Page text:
MGP pressed into expansion after 25 years

MGP pressed into expansion after 25 years

Business reporter

Sunday, January 26, 2020

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As a sales representative at United Co-operative Printers, Arlene Wilson didn't know a lot about printing when she decided to get a small print press to do small jobs that got lost in the system. Today, she heads Mona Graphic Printers Company Limited (MGP) which celebrates its 25th anniversary and the opening of new building, in which she hopes will propel the company to the top of the printing industry and chart its path of continued success.

Equipped with a single colour AB Dick printing press and a hand held cutting machine, business began in 1995 in a rented property in Allman Town. Based on the demands on the company, within a relatively short period of time, Wilson had to seriously rethink the focus of the business.

MGP core business function is offset printing, complemented with digital and large format printing services.

In 2019 the need to carry out major expansion again became apparent as the space from which the company operated was totally outgrown.

In expanding with the help of the National Commercial Bank, MGP acquired a Heidelberg Speed Master, a five colour printing press and a Polar Mohr Guillotine machine and built a new building on the grounds of 15 Cunningham Avenue, Kingston to accommodate the machinery. MGP's digital platform also grew by acquiring a Xerox Versant Colour production printer and a Zerox D 95 black and white production printer.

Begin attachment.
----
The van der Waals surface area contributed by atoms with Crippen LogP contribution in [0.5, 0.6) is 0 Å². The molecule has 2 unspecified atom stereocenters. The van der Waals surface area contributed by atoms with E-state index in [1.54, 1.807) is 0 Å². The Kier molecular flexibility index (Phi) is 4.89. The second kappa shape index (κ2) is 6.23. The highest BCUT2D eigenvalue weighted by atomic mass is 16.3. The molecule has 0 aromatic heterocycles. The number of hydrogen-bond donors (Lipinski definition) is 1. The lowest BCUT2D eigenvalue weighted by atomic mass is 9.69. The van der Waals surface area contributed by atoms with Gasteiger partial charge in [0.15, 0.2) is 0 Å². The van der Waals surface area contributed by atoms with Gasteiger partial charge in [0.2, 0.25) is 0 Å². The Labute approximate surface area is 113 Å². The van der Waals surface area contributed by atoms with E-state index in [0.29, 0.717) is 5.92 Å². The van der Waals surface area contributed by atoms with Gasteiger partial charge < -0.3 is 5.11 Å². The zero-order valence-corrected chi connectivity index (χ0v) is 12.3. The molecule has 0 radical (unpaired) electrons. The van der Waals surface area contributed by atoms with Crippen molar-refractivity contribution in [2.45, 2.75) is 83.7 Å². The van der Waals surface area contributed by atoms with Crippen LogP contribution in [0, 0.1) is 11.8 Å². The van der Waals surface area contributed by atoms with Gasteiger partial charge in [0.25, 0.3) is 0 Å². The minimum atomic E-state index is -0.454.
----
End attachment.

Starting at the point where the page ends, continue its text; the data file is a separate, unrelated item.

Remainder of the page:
This investment totalled some $60 million.

“In getting this new press, we're going to be very competitive because it's more advanced technology and can take on a lot more work. Prior to now we had four presses but we had a lot of problems,” Wilson told the Jamaica Observer.

MGP currently employs 40 full time employees, however with this expansion, Wilson revealed that the printery will be able to take on 15-20 more workers.

But, Wilson's goals don't just stop there.

“For the longest while, we have wanted to do digital printing for the man on the street, meaning a person can come in with their thumb drive and sit and wait while we print. We offer digital printing, but only for corporate customers and in large volumes,” she told Sunday Finance.

What used to be the main offices in the old building will now become a digital print shop for customers who would like to print on a smaller scale, meanwhile the new building will house offices upstairs and the print presses downstairs.

This, according to Wilson, will require another $10 million.

With the threat of online looming over printeries, Wilson confidently asserts that the market is still very much relevant as many Jamaicans are still reluctant to go completely paperless.

“Certain little things we know we're going to lose [to online], but you still have a lot of people who love hard copy,” she stated.

Wilson credits sheer determination, staff and key clients for keeping her and the business on track with its goals.

“It's all about perseverance; when the going gets rough you can't run and hide. Maybe because I knew that tomorrow gets better, because no matter how difficult things are, you know that there is sunshine at the end of the day. I have a very good staff, customers and suppliers. I also had people to guide me and the results are what you see today”.

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